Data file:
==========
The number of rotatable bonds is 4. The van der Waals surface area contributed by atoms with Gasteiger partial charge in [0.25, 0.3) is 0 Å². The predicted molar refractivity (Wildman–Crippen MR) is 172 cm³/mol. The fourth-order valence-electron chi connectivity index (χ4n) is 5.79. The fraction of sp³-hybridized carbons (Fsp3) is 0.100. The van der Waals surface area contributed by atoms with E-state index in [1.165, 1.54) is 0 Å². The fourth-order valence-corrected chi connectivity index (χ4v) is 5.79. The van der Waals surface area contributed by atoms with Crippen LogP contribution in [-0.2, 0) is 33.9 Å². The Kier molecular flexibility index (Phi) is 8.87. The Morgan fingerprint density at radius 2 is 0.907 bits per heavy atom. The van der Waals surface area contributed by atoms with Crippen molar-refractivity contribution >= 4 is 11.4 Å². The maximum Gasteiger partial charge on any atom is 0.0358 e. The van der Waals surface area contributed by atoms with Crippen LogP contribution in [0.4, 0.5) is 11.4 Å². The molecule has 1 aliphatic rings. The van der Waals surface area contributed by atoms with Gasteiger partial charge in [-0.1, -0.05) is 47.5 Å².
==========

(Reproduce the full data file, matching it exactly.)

The number of rotatable bonds is 4. The van der Waals surface area contributed by atoms with Gasteiger partial charge in [0.25, 0.3) is 0 Å². The predicted molar refractivity (Wildman–Crippen MR) is 172 cm³/mol. The fourth-order valence-electron chi connectivity index (χ4n) is 5.79. The fraction of sp³-hybridized carbons (Fsp3) is 0.100. The van der Waals surface area contributed by atoms with E-state index in [1.165, 1.54) is 0 Å². The fourth-order valence-corrected chi connectivity index (χ4v) is 5.79. The van der Waals surface area contributed by atoms with Crippen LogP contribution in [-0.2, 0) is 33.9 Å². The Kier molecular flexibility index (Phi) is 8.87. The Morgan fingerprint density at radius 2 is 0.907 bits per heavy atom. The van der Waals surface area contributed by atoms with Crippen molar-refractivity contribution >= 4 is 11.4 Å². The maximum Gasteiger partial charge on any atom is 0.0358 e. The van der Waals surface area contributed by atoms with Crippen LogP contribution in [0.4, 0.5) is 11.4 Å². The molecule has 1 aliphatic rings. The van der Waals surface area contributed by atoms with Gasteiger partial charge in [-0.1, -0.05) is 47.5 Å².